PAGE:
The opposition decided yesterday to launch a campaign in all the five constituencies to boycott the Dec 1 general elections after it said that its boycott of candidate registration had been very successful. Speaking after a meeting of former opposition MPs and youth activists, former MP Jamaan Al-Harbash said that it has been decided that former lawmakers will coordinate in each constituency with youth activists to call on people to boycott the ballots.
The opposition had already formed a popular committee for boycotting the election and the committee created sub-committees in various constituencies to coordinate the boycott campaign which the opposition hopes would be large in order to politically delegitimize the next National Assembly. Harbash said that the opposition is pleased with the fact that none of its members has registered to run for seats in the upcoming elections and said he is confident the Kuwaiti people will also boycott the ballot boxes. The former lawmaker also said the opposition is pleased with the huge attendance of last Sunday’s rally at the Irada Square opposite the Assembly, saying that it was the largest gathering ever at the square, even larger than the one in November last year that led to the resignation of the former prime minister.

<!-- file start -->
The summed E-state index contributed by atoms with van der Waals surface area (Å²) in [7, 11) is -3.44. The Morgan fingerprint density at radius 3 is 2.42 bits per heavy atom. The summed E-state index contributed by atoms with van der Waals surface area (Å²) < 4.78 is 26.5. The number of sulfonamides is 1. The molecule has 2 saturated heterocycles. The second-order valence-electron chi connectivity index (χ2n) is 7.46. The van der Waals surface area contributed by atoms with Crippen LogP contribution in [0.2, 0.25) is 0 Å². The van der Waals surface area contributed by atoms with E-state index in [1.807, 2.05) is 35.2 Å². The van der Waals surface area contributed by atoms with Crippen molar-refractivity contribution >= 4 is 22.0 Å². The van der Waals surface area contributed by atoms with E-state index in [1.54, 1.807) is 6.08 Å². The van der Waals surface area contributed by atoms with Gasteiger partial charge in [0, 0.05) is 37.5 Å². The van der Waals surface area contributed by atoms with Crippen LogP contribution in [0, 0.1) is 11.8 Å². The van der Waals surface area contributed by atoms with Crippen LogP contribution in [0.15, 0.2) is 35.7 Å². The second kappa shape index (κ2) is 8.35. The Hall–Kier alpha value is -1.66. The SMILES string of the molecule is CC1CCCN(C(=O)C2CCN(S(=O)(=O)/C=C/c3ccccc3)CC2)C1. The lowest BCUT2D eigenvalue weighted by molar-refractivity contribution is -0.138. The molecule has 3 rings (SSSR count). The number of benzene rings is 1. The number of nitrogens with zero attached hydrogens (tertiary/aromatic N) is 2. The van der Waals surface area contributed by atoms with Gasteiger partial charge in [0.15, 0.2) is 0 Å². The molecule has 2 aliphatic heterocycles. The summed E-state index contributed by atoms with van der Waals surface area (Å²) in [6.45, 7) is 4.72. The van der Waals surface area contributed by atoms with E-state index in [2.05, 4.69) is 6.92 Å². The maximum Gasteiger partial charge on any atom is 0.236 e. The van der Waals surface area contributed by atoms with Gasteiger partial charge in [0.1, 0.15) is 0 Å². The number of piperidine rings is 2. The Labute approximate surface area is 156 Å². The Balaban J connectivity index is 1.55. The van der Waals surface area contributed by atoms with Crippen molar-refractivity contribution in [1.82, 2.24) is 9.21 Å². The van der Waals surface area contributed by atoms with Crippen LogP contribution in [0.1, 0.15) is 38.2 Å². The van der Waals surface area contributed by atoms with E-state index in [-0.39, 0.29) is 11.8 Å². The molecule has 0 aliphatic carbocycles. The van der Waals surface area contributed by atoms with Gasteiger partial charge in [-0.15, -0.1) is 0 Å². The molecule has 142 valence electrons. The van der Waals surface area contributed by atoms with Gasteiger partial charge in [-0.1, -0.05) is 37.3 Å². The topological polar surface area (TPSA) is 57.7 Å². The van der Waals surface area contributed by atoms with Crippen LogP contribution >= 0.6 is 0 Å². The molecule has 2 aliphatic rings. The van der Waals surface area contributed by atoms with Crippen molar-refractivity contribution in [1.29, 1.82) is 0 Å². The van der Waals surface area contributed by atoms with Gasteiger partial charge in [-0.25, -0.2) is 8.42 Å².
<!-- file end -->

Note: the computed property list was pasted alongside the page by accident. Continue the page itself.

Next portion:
Harbash did not say if the opposition plans to organize new demonstrations like the previous two on Oct 21 and Nov 4.
In a related development, the chief of Awazem tribe, Falah bin Jame yesterday strongly criticized members of his tribe who registered as candidates in the election, saying that he will never receive them at his diwaniya if they do not pull out. Jame insisted that the Awazem, the largest Bedouin tribe in Kuwait, will boycott voting in the December election because of the one-vote system, saying that he strongly backs the boycott but is against rallies and demonstrations.
Authorities meanwhile have summoned six young tweeters for investigation over accusations that they undermined the status of HH the Amir on the Twitter. The tweeters, who include a woman, were interrogated at the detectives department and then referred to the public prosecution, which will officially interrogate them over the same charge. The prosecution may release them on bail pending further interrogation or remand them in custody for 10 days.